11. Discuss the role of effective human resource management in reducing labour cost
  12. Create and use a staffing guide and align to budget
  13. Discuss the control of other direct operating costs
  14. Analyze a menu’s pricing structure with respect to profitability and popularity
  15. Set menu prices both scientifically and with qualitative considerations
  16. Discuss the concept of sales mix and the role it plays in food and beverage cost
  17. Discuss the applications for computers and Point of Sales systems in food and beverage control
  18. Interpret POS generated management reports
  19. Discuss the importance of sales (revenue control) and systems which can be put in place to minimize losses
  20. Discuss the increasing role of technology on control
  21. Discuss the importance of planning, supervision and staff training in controlling costs
  22. Identify employee, and customer theft risks and current preventative measures commonly used in the industry
  23. Discuss major control issues in the rooms department of a hotel
  24. Make decisions which maximize profitability through control of costs.

course prerequisites

HOSP 1145 and HOSP 1235 and  (HOSP 1210 or  ACCT 1110) or currently active in the:
PDD in Hospitality Management  or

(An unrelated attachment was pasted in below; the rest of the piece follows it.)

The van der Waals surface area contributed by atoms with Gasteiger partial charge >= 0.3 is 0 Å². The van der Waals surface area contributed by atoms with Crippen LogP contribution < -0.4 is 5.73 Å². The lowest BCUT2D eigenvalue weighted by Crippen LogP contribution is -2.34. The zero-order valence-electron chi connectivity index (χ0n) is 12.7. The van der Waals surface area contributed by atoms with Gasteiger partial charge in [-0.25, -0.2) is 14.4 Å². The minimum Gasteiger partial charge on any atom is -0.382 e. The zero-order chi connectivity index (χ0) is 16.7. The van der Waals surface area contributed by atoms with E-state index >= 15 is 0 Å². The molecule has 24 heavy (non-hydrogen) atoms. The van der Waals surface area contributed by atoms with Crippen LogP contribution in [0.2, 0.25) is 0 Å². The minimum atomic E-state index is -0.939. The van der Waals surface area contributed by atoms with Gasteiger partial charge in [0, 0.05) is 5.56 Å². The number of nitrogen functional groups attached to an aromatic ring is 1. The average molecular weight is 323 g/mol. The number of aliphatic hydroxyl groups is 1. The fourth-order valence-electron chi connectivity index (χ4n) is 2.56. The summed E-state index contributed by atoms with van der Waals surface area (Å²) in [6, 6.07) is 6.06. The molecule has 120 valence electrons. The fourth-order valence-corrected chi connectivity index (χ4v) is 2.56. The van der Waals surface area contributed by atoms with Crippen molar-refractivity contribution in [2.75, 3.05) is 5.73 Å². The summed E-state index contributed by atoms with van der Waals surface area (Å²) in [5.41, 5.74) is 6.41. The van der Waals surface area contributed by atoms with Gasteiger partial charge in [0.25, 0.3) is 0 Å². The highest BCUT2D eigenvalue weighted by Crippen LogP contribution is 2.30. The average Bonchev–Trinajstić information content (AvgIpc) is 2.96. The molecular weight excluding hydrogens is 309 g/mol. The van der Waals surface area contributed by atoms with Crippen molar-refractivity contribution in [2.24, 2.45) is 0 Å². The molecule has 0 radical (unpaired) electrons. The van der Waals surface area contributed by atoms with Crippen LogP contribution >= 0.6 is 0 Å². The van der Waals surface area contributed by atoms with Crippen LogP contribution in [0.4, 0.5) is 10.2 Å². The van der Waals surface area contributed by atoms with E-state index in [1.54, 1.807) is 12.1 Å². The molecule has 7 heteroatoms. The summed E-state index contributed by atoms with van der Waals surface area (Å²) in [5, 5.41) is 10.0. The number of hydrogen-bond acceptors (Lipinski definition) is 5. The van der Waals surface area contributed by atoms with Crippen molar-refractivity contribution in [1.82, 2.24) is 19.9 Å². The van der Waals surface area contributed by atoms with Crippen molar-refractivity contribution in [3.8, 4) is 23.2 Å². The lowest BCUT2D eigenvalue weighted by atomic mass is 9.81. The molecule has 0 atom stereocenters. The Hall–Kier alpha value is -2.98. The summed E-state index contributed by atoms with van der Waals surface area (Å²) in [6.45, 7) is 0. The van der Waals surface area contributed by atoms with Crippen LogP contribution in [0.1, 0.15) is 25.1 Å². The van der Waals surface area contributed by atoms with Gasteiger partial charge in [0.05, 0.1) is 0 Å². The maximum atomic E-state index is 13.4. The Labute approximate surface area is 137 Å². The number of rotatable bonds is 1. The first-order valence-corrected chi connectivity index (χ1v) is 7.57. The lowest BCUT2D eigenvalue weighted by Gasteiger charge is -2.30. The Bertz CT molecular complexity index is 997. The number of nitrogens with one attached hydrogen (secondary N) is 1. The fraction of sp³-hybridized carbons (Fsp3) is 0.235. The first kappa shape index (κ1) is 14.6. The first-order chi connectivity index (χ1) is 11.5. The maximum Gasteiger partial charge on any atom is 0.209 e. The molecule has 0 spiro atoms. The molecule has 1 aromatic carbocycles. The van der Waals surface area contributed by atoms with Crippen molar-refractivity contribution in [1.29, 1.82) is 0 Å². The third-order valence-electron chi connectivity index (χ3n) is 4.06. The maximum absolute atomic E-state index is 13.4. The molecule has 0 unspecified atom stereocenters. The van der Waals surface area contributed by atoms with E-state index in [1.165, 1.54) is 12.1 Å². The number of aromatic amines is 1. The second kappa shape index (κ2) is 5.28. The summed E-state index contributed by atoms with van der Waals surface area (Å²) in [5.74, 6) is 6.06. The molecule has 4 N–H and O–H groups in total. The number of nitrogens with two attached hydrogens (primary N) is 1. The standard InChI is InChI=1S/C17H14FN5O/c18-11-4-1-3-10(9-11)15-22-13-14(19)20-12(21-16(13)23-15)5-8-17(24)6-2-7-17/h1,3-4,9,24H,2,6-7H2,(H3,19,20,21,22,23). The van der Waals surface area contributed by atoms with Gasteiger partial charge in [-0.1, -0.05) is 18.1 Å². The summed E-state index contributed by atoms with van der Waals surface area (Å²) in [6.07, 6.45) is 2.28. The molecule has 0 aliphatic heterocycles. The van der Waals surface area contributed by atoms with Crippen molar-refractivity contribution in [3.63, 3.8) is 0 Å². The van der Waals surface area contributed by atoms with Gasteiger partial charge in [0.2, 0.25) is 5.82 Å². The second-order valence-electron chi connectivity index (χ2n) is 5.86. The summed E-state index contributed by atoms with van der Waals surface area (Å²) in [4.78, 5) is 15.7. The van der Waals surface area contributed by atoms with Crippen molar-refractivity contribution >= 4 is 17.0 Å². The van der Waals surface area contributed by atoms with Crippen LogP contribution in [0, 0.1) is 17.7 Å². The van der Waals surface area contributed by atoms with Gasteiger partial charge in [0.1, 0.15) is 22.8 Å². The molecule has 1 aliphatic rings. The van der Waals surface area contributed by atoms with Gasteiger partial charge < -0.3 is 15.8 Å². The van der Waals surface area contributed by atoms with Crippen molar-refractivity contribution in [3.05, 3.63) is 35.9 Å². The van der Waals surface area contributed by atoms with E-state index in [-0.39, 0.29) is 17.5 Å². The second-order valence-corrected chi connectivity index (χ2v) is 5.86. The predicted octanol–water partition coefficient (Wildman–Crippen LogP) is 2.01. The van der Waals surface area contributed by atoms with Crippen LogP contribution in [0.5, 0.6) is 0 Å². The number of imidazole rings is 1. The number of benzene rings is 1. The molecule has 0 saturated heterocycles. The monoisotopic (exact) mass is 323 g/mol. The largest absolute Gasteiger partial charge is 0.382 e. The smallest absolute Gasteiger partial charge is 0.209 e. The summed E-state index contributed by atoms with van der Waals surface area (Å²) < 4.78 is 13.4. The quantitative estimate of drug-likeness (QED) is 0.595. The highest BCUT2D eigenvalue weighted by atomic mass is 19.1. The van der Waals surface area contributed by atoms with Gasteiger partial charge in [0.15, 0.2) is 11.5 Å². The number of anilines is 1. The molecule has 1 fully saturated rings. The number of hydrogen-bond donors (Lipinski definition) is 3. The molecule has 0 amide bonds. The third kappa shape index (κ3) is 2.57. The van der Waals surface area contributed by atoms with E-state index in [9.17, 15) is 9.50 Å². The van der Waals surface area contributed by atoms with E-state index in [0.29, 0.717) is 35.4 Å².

PBD Hospitality Services Management.

curriculum guidelines

Course Guidelines for previous years are viewable by selecting the version desired. If you took this course and do not see a listing for the starting semester/year of the course, consider the previous version as the applicable version.

course schedule and availability
course transferability

Below shows how this course and its credits transfer within the BC transfer system. 

A course is considered university-transferable (UT) if it transfers to at least one of the five research universities in British Columbia: University of British Columbia; University of British Columbia-Okanagan; Simon Fraser University; University of Victoria; and the University of Northern British Columbia.

For more information on transfer visit the BC Transfer Guide and BCCAT websites.


If your course prerequisites indicate that you need an assessment, please see our Assessment page for more information.